The Canadian Real Estate Association released its national home sales figures for March 2019, reporting a slight increase in activity.
Compared to February, national home sales reported through the MLS systems jumped nearly 1%, but on a year-over-year basis home sales fell 4.6%, making it the weakest March since 2013. Last month’s home sales were also 12% below the 10-year average for March.
While sales activity increased in the Greater Toronto Area, Oakville-Milton, and Ottawa, home sales plummeted in British Columbia, Alberta, and Saskatchewan to more than 20% below the 10-year average.
"It will be some time before policy measures announced in the recent Federal Budget designed to help first-time homebuyers take effect," says Jason Stephen, CREA's President. "In the meantime, many prospective homebuyers remain sidelined by the mortgage stress test to varying degrees depending on where they are looking to buy. All real estate is local, and REALTORS® remain your best source for information about sales and listings where you live or might like to in the future.”
New listings went up 2.1% in March, amounting to 5.6 months of inventory, which is greater than the long-term average of 5.3 months. On a national level, inventory is up at a healthy level, but the CREA noted that supply dropped in the GTA and is low overall in Ontario.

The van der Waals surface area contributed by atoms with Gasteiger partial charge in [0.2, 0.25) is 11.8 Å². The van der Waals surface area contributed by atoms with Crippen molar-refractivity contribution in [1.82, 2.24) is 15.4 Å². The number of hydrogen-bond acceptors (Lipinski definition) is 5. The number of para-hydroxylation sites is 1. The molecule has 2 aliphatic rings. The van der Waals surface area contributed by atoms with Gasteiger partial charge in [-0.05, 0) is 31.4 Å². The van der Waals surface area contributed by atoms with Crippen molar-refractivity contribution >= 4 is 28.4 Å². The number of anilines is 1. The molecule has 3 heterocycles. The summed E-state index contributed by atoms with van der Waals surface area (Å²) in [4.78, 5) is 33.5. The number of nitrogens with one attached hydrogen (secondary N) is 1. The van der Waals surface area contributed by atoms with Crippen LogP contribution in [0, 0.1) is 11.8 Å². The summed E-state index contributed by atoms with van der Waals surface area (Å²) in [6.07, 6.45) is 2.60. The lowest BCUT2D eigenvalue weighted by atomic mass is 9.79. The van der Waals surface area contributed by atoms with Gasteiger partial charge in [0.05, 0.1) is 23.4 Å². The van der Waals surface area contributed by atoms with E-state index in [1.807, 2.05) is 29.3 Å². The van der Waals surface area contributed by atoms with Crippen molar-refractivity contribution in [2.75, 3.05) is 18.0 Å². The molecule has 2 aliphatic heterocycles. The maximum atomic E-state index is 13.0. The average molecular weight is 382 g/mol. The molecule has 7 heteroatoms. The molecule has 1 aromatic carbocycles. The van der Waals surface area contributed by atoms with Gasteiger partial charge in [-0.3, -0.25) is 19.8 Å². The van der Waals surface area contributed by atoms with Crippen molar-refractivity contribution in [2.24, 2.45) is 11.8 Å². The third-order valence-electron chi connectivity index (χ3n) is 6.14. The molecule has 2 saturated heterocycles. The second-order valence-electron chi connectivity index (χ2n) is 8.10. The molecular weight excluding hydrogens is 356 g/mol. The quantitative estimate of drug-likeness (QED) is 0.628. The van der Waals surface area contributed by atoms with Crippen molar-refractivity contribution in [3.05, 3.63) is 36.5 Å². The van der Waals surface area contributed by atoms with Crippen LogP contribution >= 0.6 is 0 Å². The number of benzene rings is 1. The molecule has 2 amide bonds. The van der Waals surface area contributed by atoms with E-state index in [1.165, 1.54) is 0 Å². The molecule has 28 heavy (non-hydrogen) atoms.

The only housing type to experience price growth in March 2019 was apartments, moving up by 1.1% year-over-year. Price growth for townhomes remained mostly unchanged, dropping 0.2%. Pricing for one-storey singles fell 1.8% and 0.8% for two-storey singles.
In the Greater Golden Horseshoe, Guelph experienced the greatest year-over-year price growth, spiking 6.6%, and Niagara Region followed closely with 6% growth. Hamilton-Burlington price growth went up by 3.7%, followed by the GTA increasing 2.6%, and home prices in Oakville-Milton jumped 2.3%. Barrie and District was the only region to see price growth drop, falling more than 6%.
"March results suggest local market trends are largely in a holding pattern," says Gregory Klump, CREA's Chief Economist. "While the mortgage stress test has made access to home financing more challenging, the good news is that continuing job growth remains supportive for housing demand and should eventually translate into stronger home sales activity pending a reduction in household indebtedness.”
The national average price in March 2019 was $481,745, which is a 1.8% year-over-year decline. If you remove the most expensive markets, Greater Vancouver and the GTA, from the equation, the average home price is just under $383,000.